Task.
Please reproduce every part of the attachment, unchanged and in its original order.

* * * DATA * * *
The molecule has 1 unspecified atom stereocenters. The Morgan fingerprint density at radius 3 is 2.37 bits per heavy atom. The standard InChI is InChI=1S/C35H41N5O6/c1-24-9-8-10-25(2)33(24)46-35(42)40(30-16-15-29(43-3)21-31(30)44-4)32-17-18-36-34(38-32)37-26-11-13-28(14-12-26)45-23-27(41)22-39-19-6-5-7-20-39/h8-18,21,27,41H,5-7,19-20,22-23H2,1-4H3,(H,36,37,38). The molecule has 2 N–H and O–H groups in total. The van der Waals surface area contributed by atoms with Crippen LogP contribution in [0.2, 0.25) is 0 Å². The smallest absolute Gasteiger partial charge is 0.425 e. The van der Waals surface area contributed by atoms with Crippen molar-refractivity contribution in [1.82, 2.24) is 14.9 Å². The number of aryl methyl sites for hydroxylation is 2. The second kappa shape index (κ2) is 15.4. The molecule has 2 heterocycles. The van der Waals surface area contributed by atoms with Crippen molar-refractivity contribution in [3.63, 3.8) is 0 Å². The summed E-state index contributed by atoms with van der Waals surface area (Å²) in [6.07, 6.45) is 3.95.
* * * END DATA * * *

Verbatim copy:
The molecule has 1 unspecified atom stereocenters. The Morgan fingerprint density at radius 3 is 2.37 bits per heavy atom. The standard InChI is InChI=1S/C35H41N5O6/c1-24-9-8-10-25(2)33(24)46-35(42)40(30-16-15-29(43-3)21-31(30)44-4)32-17-18-36-34(38-32)37-26-11-13-28(14-12-26)45-23-27(41)22-39-19-6-5-7-20-39/h8-18,21,27,41H,5-7,19-20,22-23H2,1-4H3,(H,36,37,38). The molecule has 2 N–H and O–H groups in total. The van der Waals surface area contributed by atoms with Crippen LogP contribution in [0.2, 0.25) is 0 Å². The smallest absolute Gasteiger partial charge is 0.425 e. The van der Waals surface area contributed by atoms with Crippen molar-refractivity contribution in [1.82, 2.24) is 14.9 Å². The number of aryl methyl sites for hydroxylation is 2. The second kappa shape index (κ2) is 15.4. The molecule has 2 heterocycles. The van der Waals surface area contributed by atoms with Crippen molar-refractivity contribution in [3.63, 3.8) is 0 Å². The summed E-state index contributed by atoms with van der Waals surface area (Å²) in [6.07, 6.45) is 3.95.